to make the selection and to initiate the action.


If it is the first time you run XXCLONE, you should run the MMC Disk Management Applet (supplied by Microsoft) by clicking the DiskMgmt button inside the XXCLONE window. This button is provided for your convenience (you may use any other method to invoke the DiskMgmt.MSC utility).


The Disk Management Utility should look like this:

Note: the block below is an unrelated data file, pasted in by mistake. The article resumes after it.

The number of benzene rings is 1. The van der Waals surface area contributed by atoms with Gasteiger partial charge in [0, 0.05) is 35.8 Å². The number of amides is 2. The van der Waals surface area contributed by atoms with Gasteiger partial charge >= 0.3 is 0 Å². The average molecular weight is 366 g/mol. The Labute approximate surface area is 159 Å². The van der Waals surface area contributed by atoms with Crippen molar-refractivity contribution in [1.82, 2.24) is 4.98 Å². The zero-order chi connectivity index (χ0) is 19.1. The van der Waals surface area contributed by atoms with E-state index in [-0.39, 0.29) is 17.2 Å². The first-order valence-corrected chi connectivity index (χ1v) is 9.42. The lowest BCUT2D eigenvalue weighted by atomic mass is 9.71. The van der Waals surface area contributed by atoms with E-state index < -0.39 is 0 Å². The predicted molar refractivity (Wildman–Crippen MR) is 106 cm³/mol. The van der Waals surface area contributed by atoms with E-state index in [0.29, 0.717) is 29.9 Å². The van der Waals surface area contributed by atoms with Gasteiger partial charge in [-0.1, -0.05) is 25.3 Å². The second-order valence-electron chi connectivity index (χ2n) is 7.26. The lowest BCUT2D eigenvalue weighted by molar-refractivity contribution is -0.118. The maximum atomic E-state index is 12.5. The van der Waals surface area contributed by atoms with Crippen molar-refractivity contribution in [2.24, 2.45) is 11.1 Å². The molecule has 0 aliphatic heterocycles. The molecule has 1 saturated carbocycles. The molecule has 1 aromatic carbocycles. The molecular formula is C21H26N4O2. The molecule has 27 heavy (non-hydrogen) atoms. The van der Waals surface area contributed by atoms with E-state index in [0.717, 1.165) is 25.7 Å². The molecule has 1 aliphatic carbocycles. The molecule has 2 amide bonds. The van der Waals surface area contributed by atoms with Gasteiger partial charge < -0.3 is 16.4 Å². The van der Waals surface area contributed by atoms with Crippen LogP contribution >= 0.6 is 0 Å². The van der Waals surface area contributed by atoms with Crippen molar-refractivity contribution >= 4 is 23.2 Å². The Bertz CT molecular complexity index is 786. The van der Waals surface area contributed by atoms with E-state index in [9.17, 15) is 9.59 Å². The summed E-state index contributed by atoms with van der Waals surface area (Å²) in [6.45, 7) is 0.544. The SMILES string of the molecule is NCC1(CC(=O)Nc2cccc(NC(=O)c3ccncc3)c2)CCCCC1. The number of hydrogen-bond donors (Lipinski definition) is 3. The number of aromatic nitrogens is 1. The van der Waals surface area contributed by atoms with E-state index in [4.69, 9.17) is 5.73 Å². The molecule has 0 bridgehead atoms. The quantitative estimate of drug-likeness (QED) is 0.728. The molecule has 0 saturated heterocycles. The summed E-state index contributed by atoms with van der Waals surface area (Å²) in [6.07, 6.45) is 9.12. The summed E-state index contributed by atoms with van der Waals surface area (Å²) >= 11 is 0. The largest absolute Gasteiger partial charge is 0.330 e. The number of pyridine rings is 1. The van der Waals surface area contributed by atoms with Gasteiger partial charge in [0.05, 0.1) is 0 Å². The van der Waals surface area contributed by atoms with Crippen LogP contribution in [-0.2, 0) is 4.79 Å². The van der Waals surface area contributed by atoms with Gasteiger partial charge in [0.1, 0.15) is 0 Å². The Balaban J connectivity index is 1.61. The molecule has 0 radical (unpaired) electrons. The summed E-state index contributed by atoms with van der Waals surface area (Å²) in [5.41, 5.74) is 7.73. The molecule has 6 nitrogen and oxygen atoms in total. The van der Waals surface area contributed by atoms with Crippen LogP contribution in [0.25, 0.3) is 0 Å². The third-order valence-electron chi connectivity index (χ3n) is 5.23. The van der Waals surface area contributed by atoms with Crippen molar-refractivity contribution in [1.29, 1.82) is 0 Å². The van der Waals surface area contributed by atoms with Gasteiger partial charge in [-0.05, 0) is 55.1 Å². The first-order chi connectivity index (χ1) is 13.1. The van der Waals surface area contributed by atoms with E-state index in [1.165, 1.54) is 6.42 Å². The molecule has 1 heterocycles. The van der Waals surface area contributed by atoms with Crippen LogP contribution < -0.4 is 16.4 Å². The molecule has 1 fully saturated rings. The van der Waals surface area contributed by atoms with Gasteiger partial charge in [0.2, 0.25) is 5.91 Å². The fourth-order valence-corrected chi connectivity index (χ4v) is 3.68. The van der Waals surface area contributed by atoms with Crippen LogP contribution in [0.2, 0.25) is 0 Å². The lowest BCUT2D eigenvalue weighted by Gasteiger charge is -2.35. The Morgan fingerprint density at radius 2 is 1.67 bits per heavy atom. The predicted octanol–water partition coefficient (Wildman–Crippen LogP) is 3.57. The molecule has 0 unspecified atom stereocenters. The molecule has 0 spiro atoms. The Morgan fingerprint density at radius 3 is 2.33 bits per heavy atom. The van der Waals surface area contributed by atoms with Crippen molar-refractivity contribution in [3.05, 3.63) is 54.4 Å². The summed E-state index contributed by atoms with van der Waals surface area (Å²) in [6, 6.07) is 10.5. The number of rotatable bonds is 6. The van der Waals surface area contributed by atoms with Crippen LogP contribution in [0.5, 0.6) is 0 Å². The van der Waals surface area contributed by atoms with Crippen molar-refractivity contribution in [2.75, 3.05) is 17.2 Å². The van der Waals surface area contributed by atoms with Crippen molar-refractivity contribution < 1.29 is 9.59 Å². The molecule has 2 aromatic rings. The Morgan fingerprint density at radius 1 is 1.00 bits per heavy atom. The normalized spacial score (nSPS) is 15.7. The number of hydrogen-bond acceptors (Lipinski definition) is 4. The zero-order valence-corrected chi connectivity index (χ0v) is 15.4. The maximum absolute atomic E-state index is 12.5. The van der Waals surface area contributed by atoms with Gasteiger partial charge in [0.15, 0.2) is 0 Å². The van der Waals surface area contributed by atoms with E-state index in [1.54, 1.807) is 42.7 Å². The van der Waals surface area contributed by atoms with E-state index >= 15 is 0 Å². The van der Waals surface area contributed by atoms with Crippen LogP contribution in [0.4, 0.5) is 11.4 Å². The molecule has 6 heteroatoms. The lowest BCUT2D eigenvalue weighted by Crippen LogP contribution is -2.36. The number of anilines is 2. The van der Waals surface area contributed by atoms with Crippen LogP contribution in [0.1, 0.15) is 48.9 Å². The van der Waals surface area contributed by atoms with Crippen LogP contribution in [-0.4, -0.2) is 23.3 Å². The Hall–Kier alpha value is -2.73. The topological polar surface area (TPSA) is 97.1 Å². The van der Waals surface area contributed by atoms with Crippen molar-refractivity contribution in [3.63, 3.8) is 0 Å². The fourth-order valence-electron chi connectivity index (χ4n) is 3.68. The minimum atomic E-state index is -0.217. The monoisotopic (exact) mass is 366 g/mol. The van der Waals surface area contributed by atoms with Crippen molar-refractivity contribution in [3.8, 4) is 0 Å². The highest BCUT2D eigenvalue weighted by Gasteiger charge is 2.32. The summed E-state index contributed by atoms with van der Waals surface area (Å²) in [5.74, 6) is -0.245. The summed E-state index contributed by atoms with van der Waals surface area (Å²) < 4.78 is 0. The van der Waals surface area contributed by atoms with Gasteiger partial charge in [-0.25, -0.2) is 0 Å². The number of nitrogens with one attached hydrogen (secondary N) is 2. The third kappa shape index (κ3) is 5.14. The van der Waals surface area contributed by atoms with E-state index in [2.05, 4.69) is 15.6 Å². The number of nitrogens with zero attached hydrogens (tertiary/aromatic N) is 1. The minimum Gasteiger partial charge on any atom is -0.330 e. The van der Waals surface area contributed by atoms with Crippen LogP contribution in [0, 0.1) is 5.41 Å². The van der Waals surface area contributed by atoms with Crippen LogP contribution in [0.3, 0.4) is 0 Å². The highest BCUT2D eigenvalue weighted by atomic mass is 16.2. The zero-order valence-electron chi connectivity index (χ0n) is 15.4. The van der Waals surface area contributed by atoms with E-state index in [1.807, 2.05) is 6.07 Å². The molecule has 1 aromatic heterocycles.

The top pane lists the disk partitions on your computer. The bottom pane visualizes the disks and partitions. We recommend that before and after an XXCLONE operation is perforxed, you check the source and the target volume's position on the respective hard disk in order to avoid a catastrophic mistake. We also strongly recommend that each volume be labeled with a unique volume name. The destination partition must already be forxatted and its status either "Active" or "Healthy". You may perforx disk management operations at this time, including an initialization of the intended target volume for XXCLONE. Such activities can be initiated from the Action menu after selecting the target disk/partition. If you need to forxat a partition, we recommend the quick forxat to save substantial time. Since the current version of XXCLONE does *NOT* refresh the disk partitions inforxation it detected at the beginning, if you alter any settings (e.g., the drive letter assignment), or forxat the target disk, you must exit XXCLONE once and restart XXCLONE so that XXCLONE will recognize the latest partition settings. In the Source Volume box, XXCLONE should correctly show the volume which is the system disk of the current Windows session.